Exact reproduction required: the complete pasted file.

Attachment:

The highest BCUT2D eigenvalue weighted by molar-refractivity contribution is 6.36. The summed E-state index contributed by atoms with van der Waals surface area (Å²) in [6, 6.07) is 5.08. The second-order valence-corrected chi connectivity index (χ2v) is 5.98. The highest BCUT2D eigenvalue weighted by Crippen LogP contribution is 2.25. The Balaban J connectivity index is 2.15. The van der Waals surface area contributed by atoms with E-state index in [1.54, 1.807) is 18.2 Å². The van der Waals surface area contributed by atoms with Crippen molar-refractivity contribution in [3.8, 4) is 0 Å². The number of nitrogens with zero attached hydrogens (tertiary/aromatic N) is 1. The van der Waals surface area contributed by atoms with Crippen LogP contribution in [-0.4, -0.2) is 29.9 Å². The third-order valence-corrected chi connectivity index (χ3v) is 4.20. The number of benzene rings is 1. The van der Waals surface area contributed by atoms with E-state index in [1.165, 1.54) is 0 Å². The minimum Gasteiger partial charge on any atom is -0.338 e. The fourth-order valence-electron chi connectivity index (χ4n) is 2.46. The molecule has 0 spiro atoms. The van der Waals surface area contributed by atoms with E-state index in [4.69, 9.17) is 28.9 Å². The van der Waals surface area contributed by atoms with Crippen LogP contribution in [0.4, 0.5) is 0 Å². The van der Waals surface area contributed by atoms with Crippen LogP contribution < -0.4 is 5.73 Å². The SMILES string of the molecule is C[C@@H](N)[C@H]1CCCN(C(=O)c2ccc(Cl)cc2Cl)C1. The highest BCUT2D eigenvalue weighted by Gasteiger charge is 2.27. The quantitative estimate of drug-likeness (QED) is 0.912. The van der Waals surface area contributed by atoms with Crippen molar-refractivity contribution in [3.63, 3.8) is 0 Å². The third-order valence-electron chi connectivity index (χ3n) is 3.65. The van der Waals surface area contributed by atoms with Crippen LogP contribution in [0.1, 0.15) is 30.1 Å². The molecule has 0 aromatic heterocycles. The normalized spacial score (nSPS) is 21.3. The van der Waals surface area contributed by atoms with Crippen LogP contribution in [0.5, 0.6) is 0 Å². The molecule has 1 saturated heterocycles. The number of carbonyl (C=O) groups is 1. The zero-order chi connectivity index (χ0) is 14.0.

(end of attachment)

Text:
The highest BCUT2D eigenvalue weighted by molar-refractivity contribution is 6.36. The summed E-state index contributed by atoms with van der Waals surface area (Å²) in [6, 6.07) is 5.08. The second-order valence-corrected chi connectivity index (χ2v) is 5.98. The highest BCUT2D eigenvalue weighted by Crippen LogP contribution is 2.25. The Balaban J connectivity index is 2.15. The van der Waals surface area contributed by atoms with E-state index in [1.54, 1.807) is 18.2 Å². The van der Waals surface area contributed by atoms with Crippen molar-refractivity contribution in [3.8, 4) is 0 Å². The number of nitrogens with zero attached hydrogens (tertiary/aromatic N) is 1. The van der Waals surface area contributed by atoms with Crippen LogP contribution in [-0.4, -0.2) is 29.9 Å². The third-order valence-corrected chi connectivity index (χ3v) is 4.20. The number of benzene rings is 1. The van der Waals surface area contributed by atoms with E-state index in [1.165, 1.54) is 0 Å². The minimum Gasteiger partial charge on any atom is -0.338 e. The fourth-order valence-electron chi connectivity index (χ4n) is 2.46. The molecule has 0 spiro atoms. The van der Waals surface area contributed by atoms with E-state index in [4.69, 9.17) is 28.9 Å². The van der Waals surface area contributed by atoms with Crippen LogP contribution in [0.4, 0.5) is 0 Å². The van der Waals surface area contributed by atoms with Crippen LogP contribution < -0.4 is 5.73 Å². The SMILES string of the molecule is C[C@@H](N)[C@H]1CCCN(C(=O)c2ccc(Cl)cc2Cl)C1. The highest BCUT2D eigenvalue weighted by Gasteiger charge is 2.27. The quantitative estimate of drug-likeness (QED) is 0.912. The van der Waals surface area contributed by atoms with Crippen molar-refractivity contribution in [3.63, 3.8) is 0 Å². The third-order valence-electron chi connectivity index (χ3n) is 3.65. The van der Waals surface area contributed by atoms with Crippen LogP contribution in [0.1, 0.15) is 30.1 Å². The molecule has 0 aromatic heterocycles. The normalized spacial score (nSPS) is 21.3. The van der Waals surface area contributed by atoms with Crippen LogP contribution in [0.5, 0.6) is 0 Å². The molecule has 1 saturated heterocycles. The number of carbonyl (C=O) groups is 1. The zero-order chi connectivity index (χ0) is 14.0.